The Open UniversitySkip to content

Creativity as capital in the literacy classroom: youth as multimodal designers

Walsh, Christopher S. (2007). Creativity as capital in the literacy classroom: youth as multimodal designers. Literacy, 41(2) pp. 79–85.

Full text available as:
Full text not publicly available
Due to copyright restrictions, this file is not available for public download
DOI (Digital Object Identifier) Link:
Google Scholar: Look up in Google Scholar


Many school literacy practices ignore adolescents' new digitally mediated subjectivity as it has been shaped by the new media age. Youth possess often unappreciated repertories of practice which allow them to use their imagination and creativity to combine print, visual and digital modes in combinations that can be applied to new educational, civic, media and workplace contexts. This paper reports on research in two middle years classrooms in New York City's Chinatown, where students' design skills were recognised and validated when they were encouraged to critically re-represent curricular knowledge through multimodal design. The curriculum, rather than privileging print-only representations, recognised the linguistic, social, economic and cultural capital that different students brought to school. The findings suggest schools should harness youths' creativity – that often manifests itself through their capital resources – as they integrate and adapt to the new digital affordances acquired through their out-of-school literacy practices.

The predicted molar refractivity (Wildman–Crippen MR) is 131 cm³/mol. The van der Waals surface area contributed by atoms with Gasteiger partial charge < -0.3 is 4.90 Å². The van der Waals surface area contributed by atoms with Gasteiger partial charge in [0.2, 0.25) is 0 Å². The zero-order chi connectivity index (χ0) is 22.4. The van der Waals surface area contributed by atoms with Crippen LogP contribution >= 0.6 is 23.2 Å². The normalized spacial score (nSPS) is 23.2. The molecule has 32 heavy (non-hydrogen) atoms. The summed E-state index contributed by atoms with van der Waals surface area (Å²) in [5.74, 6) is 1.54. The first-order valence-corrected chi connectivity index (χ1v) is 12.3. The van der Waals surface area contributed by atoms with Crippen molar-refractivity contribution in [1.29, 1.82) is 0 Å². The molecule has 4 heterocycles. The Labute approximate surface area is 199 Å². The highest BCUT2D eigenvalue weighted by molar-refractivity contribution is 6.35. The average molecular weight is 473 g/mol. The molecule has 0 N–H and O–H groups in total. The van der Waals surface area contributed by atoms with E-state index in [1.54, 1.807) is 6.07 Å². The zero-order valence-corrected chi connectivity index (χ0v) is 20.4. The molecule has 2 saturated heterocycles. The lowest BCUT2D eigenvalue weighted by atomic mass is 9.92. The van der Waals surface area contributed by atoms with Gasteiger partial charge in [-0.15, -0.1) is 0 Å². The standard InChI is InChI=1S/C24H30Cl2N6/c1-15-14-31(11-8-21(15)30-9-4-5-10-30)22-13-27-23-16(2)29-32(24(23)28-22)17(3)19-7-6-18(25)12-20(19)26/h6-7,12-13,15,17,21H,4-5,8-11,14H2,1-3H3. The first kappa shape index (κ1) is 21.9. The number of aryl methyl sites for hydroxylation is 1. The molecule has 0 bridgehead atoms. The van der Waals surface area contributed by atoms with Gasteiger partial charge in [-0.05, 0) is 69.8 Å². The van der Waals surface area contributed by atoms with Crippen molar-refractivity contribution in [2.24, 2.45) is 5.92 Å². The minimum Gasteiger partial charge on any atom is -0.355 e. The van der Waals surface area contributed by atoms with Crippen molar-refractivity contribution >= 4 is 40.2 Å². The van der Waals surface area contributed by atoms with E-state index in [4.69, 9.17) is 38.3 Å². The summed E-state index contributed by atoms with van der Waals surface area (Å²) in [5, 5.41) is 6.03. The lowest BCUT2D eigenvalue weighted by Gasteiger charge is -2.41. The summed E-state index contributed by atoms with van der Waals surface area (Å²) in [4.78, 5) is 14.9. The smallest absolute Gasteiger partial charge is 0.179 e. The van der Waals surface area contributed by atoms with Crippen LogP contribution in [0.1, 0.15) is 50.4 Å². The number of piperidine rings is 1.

Item Type: Journal Article
Copyright Holders: 2007 Blackwell Publishing Ltd
ISSN: 1741-4350
Keywords: literacy; curriculum planning; creative ability; teenagers; curriculum change
Academic Unit/Department: Education and Language Studies > Education
Item ID: 19987
Depositing User: Christopher Walsh
Date Deposited: 22 Feb 2010 10:54
Last Modified: 23 Oct 2012 15:35
Share this page:


Scopus Citations

Actions (login may be required)

View Item
Report issue / request change

Policies | Disclaimer

© The Open University   + 44 (0)870 333 4340